A good life is the fruit of a succession of
good decisions, especially around love and work. However, we seldom accord the business
of decision-making the kind of careful attention it requires. When faced with a large decision,
we lack rituals and procedures. We typically procrastinate, lean on the nearest person
or rush headlong into an unexamined solution. Fortunately, decision-making is a skill and
– like any other – it can be taught. The chief enemy of good decisions is a lack of
sufficient perspectives on a problem. We should systematically think through any issue from
five distinct angles: through the eyes of – variously – our Enemy, our Gut, Death, Caution and Courage. As we try out, juggle with and then synthesise these oblique perspectives,
we will feel our sense of possibility expand – and a tolerable way forward gradually
emerge from the present confusion. Enemy Our enemies have deep insights into us: they know
our frailties, they actively want the worst for us and they’re bringing a desperate,
mean intelligence to bear on our case. Thinking of them helps beautifully to clarify our thoughts.
It can be unfeasibly hard to be a true friend to ourselves, in the way we should be; our
minds may well go blank if asked to imagine what a sweet and well-meaning person might
advise us to do next. We’re so much better at getting into the heads of our bitterest
foes. They appreciate our weaknesses and temptations like no other. We can at last put these characters
to constructive use: by doing the very opposite of what we suspect (probably very correctly)
they might propose and say. We will be energised and focused by the haunting voices of those
dispiriting but very telling and mesmerising judges: those who refuse to believe in us. In a sense, we know the answer already
– or at least one version of it. We call it gut-instinct and it is there from the moment
a dilemma first appears. The Gut is the accumulation of all the decision-making lessons we’ve
ever derived across our lives, revealed unconsciously at speed. Most of us have become rather good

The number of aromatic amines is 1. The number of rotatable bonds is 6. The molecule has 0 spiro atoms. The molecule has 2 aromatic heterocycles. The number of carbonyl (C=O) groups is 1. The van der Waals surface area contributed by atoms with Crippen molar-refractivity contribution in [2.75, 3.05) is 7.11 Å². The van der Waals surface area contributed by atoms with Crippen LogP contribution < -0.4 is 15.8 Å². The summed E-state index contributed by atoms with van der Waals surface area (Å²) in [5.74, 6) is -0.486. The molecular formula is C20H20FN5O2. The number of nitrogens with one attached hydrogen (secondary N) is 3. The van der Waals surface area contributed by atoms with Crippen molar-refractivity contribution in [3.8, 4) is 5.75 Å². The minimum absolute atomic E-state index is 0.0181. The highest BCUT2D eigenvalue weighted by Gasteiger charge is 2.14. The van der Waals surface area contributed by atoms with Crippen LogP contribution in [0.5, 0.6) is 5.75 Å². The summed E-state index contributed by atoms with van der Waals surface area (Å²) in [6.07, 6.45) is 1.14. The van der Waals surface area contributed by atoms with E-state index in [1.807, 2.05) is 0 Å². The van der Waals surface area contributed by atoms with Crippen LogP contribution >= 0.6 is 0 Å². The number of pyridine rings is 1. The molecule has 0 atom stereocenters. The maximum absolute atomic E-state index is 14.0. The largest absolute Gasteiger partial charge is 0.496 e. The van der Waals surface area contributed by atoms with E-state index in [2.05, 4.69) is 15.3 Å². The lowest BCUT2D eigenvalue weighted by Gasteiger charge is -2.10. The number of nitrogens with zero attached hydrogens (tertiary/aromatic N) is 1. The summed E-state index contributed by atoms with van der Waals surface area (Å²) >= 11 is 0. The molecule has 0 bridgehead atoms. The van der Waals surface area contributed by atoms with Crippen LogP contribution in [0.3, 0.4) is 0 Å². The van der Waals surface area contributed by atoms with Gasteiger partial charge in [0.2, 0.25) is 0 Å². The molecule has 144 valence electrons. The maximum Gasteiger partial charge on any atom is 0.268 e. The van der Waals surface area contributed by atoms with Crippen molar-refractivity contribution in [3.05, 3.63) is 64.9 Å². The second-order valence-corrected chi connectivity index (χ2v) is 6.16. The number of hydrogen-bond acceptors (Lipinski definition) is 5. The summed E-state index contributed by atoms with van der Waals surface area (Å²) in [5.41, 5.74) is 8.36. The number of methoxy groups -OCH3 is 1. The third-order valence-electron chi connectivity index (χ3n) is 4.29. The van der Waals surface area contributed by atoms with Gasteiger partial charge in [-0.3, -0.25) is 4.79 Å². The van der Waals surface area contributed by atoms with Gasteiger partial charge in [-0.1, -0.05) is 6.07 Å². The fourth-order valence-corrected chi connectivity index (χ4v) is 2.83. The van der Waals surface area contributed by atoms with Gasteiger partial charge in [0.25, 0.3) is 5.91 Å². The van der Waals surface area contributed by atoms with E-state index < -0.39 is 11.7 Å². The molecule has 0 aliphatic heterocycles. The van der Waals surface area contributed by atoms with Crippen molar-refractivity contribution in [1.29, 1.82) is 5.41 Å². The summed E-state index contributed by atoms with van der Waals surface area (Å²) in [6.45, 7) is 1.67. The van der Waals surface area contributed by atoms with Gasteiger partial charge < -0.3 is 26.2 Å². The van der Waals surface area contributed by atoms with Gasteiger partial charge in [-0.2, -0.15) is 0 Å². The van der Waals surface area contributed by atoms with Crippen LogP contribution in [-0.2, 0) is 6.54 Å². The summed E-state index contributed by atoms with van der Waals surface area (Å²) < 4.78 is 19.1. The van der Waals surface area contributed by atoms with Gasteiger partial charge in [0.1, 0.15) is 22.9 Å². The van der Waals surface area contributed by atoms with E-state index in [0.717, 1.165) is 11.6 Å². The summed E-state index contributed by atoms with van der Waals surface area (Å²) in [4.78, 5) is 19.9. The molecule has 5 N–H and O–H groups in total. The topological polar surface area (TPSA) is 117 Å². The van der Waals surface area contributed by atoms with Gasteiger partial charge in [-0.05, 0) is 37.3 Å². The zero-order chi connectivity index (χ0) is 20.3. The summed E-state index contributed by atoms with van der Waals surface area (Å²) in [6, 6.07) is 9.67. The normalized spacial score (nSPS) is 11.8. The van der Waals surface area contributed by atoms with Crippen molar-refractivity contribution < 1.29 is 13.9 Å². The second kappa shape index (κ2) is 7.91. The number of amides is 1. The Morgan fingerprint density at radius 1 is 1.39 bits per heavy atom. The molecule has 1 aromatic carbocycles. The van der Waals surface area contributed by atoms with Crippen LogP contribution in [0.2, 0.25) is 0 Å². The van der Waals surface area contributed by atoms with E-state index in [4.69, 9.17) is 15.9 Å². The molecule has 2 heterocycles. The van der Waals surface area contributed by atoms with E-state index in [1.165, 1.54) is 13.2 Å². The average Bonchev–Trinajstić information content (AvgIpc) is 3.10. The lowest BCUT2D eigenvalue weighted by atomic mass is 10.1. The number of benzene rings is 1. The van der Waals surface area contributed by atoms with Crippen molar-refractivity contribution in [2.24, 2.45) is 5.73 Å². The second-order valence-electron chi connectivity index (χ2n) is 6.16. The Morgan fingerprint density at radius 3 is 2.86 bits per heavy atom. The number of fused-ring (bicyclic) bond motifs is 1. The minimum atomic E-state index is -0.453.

at not listening to the Gut. Probably it got us into trouble a number of times, maybe pushing
us into some crazy moments for which we paid dear. Now we pride ourselves on being thinking
people, who take their time, gather evidence and make full use of their higher mental powers,
as well we should. Nevertheless, we thereby lose a source of important insight. We should
be brave enough to invite our Gut to the decision-making table, not necessarily in order to follow
it but in order to know what it wants, and then submit its stubborn and impatient certainties
to gentle rational cross-examination. Death The largest, but always easily-forgotten certainty,
is that all our decisions are unfolding in the backdrop of a giant ticking death clock.
We should listen to its beat and take its daunting messages to heart. The thought of
Death has a habit of highlighting our responsibilities to ourselves and of weakening our concern
for living according to what is expected of us by society. It is a terrifying agent of
authenticity. Death may lend us a perverse new sort of confidence to tackle challenges.
By frightening us about one enormous thing, it may make us less scared of the many smaller
obstacles in our way. Our lives won’t be what they could be unless we submit pretty
much every choice we face to the arbiter of eternity and oblivion. Somewhere around the table at every decision must be the voice of caution. It
wears dowdy clothes and speaks quietly. It certainly lacks glamour in an age of bravado
and bombast. It’s easy to feel that we must always and invariably jump – because life
has to be about giving the new a go. It may not be. Let’s remember, Caution clears its
throat to tell us, that most new businesses fail, most schemes end in disaster and most
relationships merely rehash the themes of the current unsatisfactory one. Furthermore,
there is a huge amount to be lost and there are many people around us who may get very
hurt by our ambitions. The devil one knows may just have the edge over the many demons
one doesn’t quite. Caution does not look down on the idea of compromise, it recognises
that there are, at points, simply no ideal options for the imperfect beings we ultimately
are. Caution has the bravery not always to rebel against reality. From an early
age, we’ve learnt how to follow the rules, wait in line and do the dutiful, expected
things. We can be good boys and girls; it got us to where we are today. There would
have been no other way to learn how to spell, drive a car or take up a position in the working
world. But there can now be a subtle risk from an opposite direction; the risk of being
overly faithful for too long to conventions that were dreamt up without our particular
interests and hopes in mind. At points, we need vigorously to relearn the art of Courage,
to remember that the happiest lives have invariably had inflection points where people did the
slightly unexpected and weird thing, took a gamble and won. Sometimes, Caution is just
weakness and cowardice wrapped up in the cloak of self-deception. Courage and Caution need
to fight this one out, without any presumption of victory on either side. Any hard descision we have to make will always by deffinition not be perfect. But with such tinking behind us we have a slightly better chance than usual of opting for the good enough choice. Our videos are just the start of our content. We believe in making the world a more emotionally intelligent place and to that end we have now also published some extraordinary books, as well as other merchandise that re-enforces some of the themes illustraited in our videos. Please click on the link below to see more.